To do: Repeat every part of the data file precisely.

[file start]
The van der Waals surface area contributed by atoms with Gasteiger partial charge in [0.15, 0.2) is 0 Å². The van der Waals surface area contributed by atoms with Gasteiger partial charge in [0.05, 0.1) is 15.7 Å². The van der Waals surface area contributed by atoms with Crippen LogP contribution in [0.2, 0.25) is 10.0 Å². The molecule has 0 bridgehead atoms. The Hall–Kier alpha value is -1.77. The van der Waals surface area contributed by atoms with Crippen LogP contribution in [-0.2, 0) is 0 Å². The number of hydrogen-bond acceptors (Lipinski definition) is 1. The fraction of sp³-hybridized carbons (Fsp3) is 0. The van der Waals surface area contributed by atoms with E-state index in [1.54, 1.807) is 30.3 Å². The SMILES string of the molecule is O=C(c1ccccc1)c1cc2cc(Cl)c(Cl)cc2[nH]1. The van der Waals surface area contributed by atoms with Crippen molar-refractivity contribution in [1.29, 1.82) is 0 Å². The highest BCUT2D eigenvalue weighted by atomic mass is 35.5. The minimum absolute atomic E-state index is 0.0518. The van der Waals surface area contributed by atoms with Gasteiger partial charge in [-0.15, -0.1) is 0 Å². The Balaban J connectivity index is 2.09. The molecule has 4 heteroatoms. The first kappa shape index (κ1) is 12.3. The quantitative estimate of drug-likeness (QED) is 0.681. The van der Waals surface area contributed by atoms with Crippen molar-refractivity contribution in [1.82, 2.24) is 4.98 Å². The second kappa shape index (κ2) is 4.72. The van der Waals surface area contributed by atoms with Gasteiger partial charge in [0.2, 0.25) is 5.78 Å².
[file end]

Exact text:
The van der Waals surface area contributed by atoms with Gasteiger partial charge in [0.15, 0.2) is 0 Å². The van der Waals surface area contributed by atoms with Gasteiger partial charge in [0.05, 0.1) is 15.7 Å². The van der Waals surface area contributed by atoms with Crippen LogP contribution in [0.2, 0.25) is 10.0 Å². The molecule has 0 bridgehead atoms. The Hall–Kier alpha value is -1.77. The van der Waals surface area contributed by atoms with Crippen LogP contribution in [-0.2, 0) is 0 Å². The number of hydrogen-bond acceptors (Lipinski definition) is 1. The fraction of sp³-hybridized carbons (Fsp3) is 0. The van der Waals surface area contributed by atoms with E-state index in [1.54, 1.807) is 30.3 Å². The SMILES string of the molecule is O=C(c1ccccc1)c1cc2cc(Cl)c(Cl)cc2[nH]1. The van der Waals surface area contributed by atoms with Crippen molar-refractivity contribution in [1.29, 1.82) is 0 Å². The highest BCUT2D eigenvalue weighted by atomic mass is 35.5. The minimum absolute atomic E-state index is 0.0518. The van der Waals surface area contributed by atoms with Gasteiger partial charge in [-0.15, -0.1) is 0 Å². The Balaban J connectivity index is 2.09. The molecule has 4 heteroatoms. The first kappa shape index (κ1) is 12.3. The quantitative estimate of drug-likeness (QED) is 0.681. The van der Waals surface area contributed by atoms with Crippen molar-refractivity contribution in [1.82, 2.24) is 4.98 Å². The second kappa shape index (κ2) is 4.72. The van der Waals surface area contributed by atoms with Gasteiger partial charge in [0.2, 0.25) is 5.78 Å².